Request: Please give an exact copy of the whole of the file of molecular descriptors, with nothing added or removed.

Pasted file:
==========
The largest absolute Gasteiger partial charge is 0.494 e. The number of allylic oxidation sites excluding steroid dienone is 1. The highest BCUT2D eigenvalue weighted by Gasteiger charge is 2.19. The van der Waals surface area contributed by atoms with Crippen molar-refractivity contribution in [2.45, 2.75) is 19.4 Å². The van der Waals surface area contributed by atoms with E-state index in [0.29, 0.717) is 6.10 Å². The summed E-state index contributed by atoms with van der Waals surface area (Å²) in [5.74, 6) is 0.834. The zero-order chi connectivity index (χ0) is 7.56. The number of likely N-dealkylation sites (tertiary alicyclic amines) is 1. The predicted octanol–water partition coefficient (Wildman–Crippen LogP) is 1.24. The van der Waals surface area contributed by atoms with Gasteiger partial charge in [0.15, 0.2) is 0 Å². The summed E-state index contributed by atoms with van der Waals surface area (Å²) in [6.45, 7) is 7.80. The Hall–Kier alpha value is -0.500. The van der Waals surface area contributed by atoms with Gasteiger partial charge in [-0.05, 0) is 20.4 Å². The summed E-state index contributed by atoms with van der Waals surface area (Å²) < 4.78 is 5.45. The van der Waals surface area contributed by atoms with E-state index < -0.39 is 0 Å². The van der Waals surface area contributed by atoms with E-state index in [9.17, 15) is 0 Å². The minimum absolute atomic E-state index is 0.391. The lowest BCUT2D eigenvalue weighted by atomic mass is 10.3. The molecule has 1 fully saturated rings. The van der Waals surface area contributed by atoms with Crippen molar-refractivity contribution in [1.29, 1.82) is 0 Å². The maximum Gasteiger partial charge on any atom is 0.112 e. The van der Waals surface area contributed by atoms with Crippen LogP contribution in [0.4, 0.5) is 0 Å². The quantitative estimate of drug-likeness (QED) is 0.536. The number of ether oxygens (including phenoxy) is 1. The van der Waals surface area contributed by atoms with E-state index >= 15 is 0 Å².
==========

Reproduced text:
The largest absolute Gasteiger partial charge is 0.494 e. The number of allylic oxidation sites excluding steroid dienone is 1. The highest BCUT2D eigenvalue weighted by Gasteiger charge is 2.19. The van der Waals surface area contributed by atoms with Crippen molar-refractivity contribution in [2.45, 2.75) is 19.4 Å². The van der Waals surface area contributed by atoms with E-state index in [0.29, 0.717) is 6.10 Å². The summed E-state index contributed by atoms with van der Waals surface area (Å²) in [5.74, 6) is 0.834. The zero-order chi connectivity index (χ0) is 7.56. The number of likely N-dealkylation sites (tertiary alicyclic amines) is 1. The predicted octanol–water partition coefficient (Wildman–Crippen LogP) is 1.24. The van der Waals surface area contributed by atoms with Gasteiger partial charge in [0.15, 0.2) is 0 Å². The summed E-state index contributed by atoms with van der Waals surface area (Å²) in [6.45, 7) is 7.80. The Hall–Kier alpha value is -0.500. The van der Waals surface area contributed by atoms with Gasteiger partial charge in [-0.05, 0) is 20.4 Å². The summed E-state index contributed by atoms with van der Waals surface area (Å²) < 4.78 is 5.45. The van der Waals surface area contributed by atoms with E-state index < -0.39 is 0 Å². The van der Waals surface area contributed by atoms with E-state index in [9.17, 15) is 0 Å². The minimum absolute atomic E-state index is 0.391. The lowest BCUT2D eigenvalue weighted by atomic mass is 10.3. The molecule has 1 fully saturated rings. The van der Waals surface area contributed by atoms with Crippen molar-refractivity contribution in [1.29, 1.82) is 0 Å². The maximum Gasteiger partial charge on any atom is 0.112 e. The van der Waals surface area contributed by atoms with Crippen LogP contribution in [0.4, 0.5) is 0 Å². The quantitative estimate of drug-likeness (QED) is 0.536. The number of ether oxygens (including phenoxy) is 1. The van der Waals surface area contributed by atoms with E-state index >= 15 is 0 Å².